Education Careers Background
American colonists first began establishing elementary schools for their children in the early 17th century. These schools were private, and only the wealthiest families could afford to enroll students in them. The main purpose of these early schools was to teach the students religion due to its major role in colonial life. Reading, writing, and arithmetic weren’t considered as important.
Before 1642, only 10 percent of the young children in the colonies attended school. That year, the colony that would eventually become Massachusetts passed a law stating that parents must teach their children to read. By 1647, the colony mandated that every town with 50 families or more must establish an elementary school. This paved the way for widespread education for children. However, it wasn’t until more than 200 years later, in 1852, that the state of Massachusetts passed the first law in the country making school attendance compulsory. By 1918, all states had such laws.
The earliest secondary school was located in the Massachusetts Bay Colony. The Boston Latin School opened in 1635 with the purpose of training children, primarily boys, to become well-read members of the clergy. Like the Boston Latin School, many of the early secondary schools focused on the language of Latin. In the 1700s, the colonists, led by Benjamin Franklin, founded another type of secondary school called the academy. Academies offered a wide variety of subjects in addition to religion, but they were all private schools that charged tuition and catered to the sons and daughters of affluent families.
Public education did not really take hold until the early 1800s, after the Revolutionary War had ended and the country was beginning to unite. Boston was the site of the first public high school, which opened in 1821. After fighting the war, many Americans wanted children to learn about patriotism and about becoming morally upstanding individuals. Many also wanted to deemphasize religion in the schools. The growing spirit of unity in the country had another important effect on public education, namely the movement toward using standard texts in all schools.
The first college in the United States was Harvard, founded in 1636. By 1833, Ohio boasted the country’s first coeducational college, Oberlin.
The concept of kindergarten (meaning children’s garden in German) came to the United States from Germany in 1856, when Margaretha Schurz opened a private kindergarten in Watertown, Wisconsin. The first public kindergarten was established in St. Louis in 1873. In 1901, the first public two-year college in the United States, Joliet Junior College, was founded in Illinois. Today, there are nearly 1,200 community colleges in the United States.
Education went through many changes in the 1900s. One such change was a declining emphasis on strictness and rote learning (memorization) and a greater emphasis on developing the whole person. Educators added elementary school courses in science and geography, as well as fun classroom activities and field trips.
Although World War II caused many people to leave school, the public school system continued to expand and take on more significance, even in the political and social arenas. One of the most important educational reforms of the 20th century was the 1954 Supreme Court decision forbidding racial segregation in public schools.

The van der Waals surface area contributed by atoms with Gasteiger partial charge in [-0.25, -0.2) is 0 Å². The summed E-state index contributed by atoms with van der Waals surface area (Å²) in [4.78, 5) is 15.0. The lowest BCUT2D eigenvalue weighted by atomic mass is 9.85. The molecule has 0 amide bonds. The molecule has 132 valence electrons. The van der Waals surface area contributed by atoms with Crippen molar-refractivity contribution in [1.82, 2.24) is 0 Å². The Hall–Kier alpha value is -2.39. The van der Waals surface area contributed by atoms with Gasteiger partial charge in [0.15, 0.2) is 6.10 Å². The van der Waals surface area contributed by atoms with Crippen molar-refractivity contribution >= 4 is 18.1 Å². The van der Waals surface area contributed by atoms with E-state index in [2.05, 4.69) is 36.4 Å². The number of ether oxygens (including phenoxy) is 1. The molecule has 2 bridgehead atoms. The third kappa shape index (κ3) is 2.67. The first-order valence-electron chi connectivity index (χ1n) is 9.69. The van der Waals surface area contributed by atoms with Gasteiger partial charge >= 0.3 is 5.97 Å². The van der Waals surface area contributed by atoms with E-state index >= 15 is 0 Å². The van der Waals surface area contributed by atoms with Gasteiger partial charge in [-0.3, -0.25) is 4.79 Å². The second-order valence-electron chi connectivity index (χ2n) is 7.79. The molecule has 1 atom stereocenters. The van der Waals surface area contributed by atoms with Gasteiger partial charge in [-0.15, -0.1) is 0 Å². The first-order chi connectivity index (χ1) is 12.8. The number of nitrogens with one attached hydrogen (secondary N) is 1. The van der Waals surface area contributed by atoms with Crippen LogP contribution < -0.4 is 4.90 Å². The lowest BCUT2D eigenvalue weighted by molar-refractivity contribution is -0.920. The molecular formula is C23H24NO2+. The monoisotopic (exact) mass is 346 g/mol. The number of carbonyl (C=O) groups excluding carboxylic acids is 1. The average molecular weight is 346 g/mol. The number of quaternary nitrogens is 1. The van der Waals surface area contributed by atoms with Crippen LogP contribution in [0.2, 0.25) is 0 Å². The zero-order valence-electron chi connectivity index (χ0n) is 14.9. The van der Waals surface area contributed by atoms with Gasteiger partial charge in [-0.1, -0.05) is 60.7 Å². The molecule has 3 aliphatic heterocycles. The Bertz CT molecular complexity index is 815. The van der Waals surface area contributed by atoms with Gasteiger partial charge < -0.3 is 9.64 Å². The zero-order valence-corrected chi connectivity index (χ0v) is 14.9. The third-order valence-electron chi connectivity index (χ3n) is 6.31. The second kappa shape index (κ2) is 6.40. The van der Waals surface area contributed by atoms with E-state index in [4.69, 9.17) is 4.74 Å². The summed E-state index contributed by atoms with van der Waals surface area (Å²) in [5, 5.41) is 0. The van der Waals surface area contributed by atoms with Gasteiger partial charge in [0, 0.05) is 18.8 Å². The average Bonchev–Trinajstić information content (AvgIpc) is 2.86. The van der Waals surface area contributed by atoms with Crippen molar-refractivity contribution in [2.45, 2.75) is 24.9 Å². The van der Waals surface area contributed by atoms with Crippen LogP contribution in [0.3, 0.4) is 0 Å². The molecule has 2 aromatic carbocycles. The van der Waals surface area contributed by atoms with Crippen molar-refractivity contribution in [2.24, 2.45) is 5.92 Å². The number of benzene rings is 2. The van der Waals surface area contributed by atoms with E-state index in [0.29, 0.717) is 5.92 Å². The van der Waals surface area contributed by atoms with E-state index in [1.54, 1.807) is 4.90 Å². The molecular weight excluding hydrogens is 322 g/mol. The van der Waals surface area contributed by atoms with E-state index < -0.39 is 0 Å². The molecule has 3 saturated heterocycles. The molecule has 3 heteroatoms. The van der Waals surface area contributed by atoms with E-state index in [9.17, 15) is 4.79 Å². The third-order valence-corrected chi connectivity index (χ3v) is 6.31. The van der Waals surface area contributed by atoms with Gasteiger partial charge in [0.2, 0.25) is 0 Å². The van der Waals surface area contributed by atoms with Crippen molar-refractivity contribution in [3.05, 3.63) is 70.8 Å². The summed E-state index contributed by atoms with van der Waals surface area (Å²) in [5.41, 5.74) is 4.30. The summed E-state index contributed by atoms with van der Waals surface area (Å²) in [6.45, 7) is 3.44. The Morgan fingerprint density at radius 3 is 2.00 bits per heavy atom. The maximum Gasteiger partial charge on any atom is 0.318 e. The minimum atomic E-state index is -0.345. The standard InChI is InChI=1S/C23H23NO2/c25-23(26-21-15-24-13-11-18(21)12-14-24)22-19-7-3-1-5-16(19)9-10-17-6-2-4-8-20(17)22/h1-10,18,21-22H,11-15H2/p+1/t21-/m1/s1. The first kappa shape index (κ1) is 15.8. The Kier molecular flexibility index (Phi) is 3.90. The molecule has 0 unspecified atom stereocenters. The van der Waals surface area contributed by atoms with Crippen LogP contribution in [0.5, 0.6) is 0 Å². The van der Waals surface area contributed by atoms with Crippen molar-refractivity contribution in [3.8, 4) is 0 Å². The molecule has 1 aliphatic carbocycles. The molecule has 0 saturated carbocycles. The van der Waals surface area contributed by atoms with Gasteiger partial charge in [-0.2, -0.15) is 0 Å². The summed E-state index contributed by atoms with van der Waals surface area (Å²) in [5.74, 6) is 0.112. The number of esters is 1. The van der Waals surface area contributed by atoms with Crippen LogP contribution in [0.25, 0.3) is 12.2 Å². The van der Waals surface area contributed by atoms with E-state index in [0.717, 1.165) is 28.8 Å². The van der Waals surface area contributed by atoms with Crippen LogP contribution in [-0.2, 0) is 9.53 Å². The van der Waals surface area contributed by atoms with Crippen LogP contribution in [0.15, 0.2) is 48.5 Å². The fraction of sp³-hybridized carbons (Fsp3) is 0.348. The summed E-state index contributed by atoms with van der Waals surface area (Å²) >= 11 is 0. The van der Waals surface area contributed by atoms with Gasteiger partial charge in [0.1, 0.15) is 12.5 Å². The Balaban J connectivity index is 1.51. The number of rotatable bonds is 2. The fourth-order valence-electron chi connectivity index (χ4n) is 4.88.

School systems have suffered many crises in recent years. Reports by the National Commission on Excellence in Education stress the widespread public perception that something is seriously amiss in the existing educational system. Many feel that educational systems fall far short of the goal of cultivating a learning society and that U.S. students lag far behind their counterparts in other developed nations.
Urban schools, in particular, have suffered in the last decade from the problems of violence, drug abuse, gang activity, and high dropout rates, in addition to diminishing student performance. Experts say that as many as 20 percent of Americans are functionally illiterate. Many different reasons have been cited for these declines: too little federal funding, poor parental influence, poverty, irrelevant or uninspired curricula, the lack of national standards and a national curriculum, poorly motivated students, and poorly trained teachers.
The No Child Left Behind Act was enacted into law in 2002. The Act does the following: (1) sets achievement goals for teachers and paraprofessionals; (2) holds states to higher accountability for the educational achievement of their students in exchange for more flexibility in how they can use federal education funds; (3) stresses the importance of using scientific research to determine what educational programs and practices are most effective for students and educators; and (4) gives parents with children in schools that do not meet state standards for at least two straight years the option to transfer their children to a better-performing public school or public charter school. The full impact of the Act is as yet unknown, but supporters feel that it will greatly reduce the achievement gap between rich and poor students and white and minority students, while opponents note that these programs have not received promised funding and that the testing mandates of the Act distract from other educational goals.
Despite problems with the nation’s school systems, teaching careers have broad appeal and offer varied opportunities. Teaching attracts people with a keen interest in a particular subject area, a desire to work with people, a commitment to social service, a wish for a life of scholarship and study, and a desire for a secure professional career.